I teach adults that the more wrong choices a boy scout makes, the more his maturity will grow. But that is a tough fact for parents to appreciate because our parental nature is to protect. Give their sons the independence to screw up and then deal with the consequences of that screw up is painful. It's not easy to watch your son suffer. So they simply don't want to allow choices. But we have to get past that.

 

I had a reputation for having a good understanding of boy run program, so I got a lot of calls from other units for advice. I got one call for a new troop of 40 scouts where the leaders wouldn't even let their scouts lead the Troop Meeting Opening Ceremony. Imagine such a fear of failure that you couldn't even let the scouts lead a flag ceremony.

 

Fear of failure is the number one cause of adults not letting scouts make choices. Adults have to teach themselves how to get past that fear. I worked with a lot of units to help adults push those fears back to allow their scouts to make more choices. But I will get into that later.

 

Another place where many adults also fail their scouts is in understanding that the patrol is a safe place. Not safe because the boys are protected from physical harm of predators or accidents, but the harm of be made to feel a lesser person for their choices.

 

The Patrol is the real world scaled down to a boys size. For scouts to grow from their choices, they have to feel the patrol is safe from ridicule and condescension of their choices, especially wrong choices. A choice should be an opportunity for growth, not an instant that should be discouraged.

 

Boy Run is the practice of making choices. The adolescent mind wants to grow and the more challenges of learning the mind gets from the choices, the more it wants to learn and grow from the practice of making choices. The brain feeds on reasoning, so it wants more. But while it wants to grow from reasoning, it also protects itself from continued stresses,so a scout will quickly learn to stay away from decisions where he risk exposeing himself to the harm of ridicule. I know you are deaf, but I imagine you have seen situations in other troops where the adults over reacted to scouts action or choice. What is the lesson the scout learned, that he made a bad choice; or how to prevent the hurtful reactions of that adult? We want scouts to learn from their choices, but we don't want the experience to push into making NO choices.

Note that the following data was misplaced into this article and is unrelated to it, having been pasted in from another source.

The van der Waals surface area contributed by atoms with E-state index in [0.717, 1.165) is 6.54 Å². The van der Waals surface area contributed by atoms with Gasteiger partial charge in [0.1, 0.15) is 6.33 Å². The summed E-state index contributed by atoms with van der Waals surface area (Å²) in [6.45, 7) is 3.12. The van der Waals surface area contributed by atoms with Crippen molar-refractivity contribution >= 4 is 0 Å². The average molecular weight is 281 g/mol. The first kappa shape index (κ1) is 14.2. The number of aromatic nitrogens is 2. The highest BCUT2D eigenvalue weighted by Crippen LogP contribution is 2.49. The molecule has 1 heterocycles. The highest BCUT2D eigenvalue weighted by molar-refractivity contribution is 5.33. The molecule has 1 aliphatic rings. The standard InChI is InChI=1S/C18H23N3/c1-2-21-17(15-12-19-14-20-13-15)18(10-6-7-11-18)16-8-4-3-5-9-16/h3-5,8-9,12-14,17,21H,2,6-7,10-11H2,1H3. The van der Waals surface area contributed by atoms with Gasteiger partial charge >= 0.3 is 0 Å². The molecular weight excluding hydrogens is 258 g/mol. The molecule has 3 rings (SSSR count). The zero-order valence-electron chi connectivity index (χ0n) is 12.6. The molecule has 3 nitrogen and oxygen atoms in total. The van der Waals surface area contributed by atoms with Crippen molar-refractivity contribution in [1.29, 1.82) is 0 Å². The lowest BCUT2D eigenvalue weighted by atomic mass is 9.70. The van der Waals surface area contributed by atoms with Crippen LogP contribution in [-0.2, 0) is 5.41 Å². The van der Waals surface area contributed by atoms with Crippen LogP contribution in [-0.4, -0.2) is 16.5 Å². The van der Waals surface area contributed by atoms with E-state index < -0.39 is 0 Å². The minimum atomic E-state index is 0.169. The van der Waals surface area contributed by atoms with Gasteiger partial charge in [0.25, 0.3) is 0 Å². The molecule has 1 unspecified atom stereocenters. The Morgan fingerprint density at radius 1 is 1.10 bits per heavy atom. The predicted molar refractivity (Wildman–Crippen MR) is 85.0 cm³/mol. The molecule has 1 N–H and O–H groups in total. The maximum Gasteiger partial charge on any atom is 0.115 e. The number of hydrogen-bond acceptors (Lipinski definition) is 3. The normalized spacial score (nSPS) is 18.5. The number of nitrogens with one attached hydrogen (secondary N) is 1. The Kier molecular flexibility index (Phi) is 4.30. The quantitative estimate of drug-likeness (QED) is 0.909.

Of course there are instants where adults have to react to choices, mostly for the safety of the scout or scouts. But even the scout can understand the difference of actions toward his choice. However, as the patrol and troop mature with the experiences of their choices, scouts will replace the adults where quick reactions are required for bad decisions. It is rare for scouts in our troop to approach the SM with bad behavior because through practice of reacting to all choices, the scouts have matured greatly and deal with very few behaviors that they can't handle within the boundaries of the Law and Oath.

 

Tobe continued

 

Barry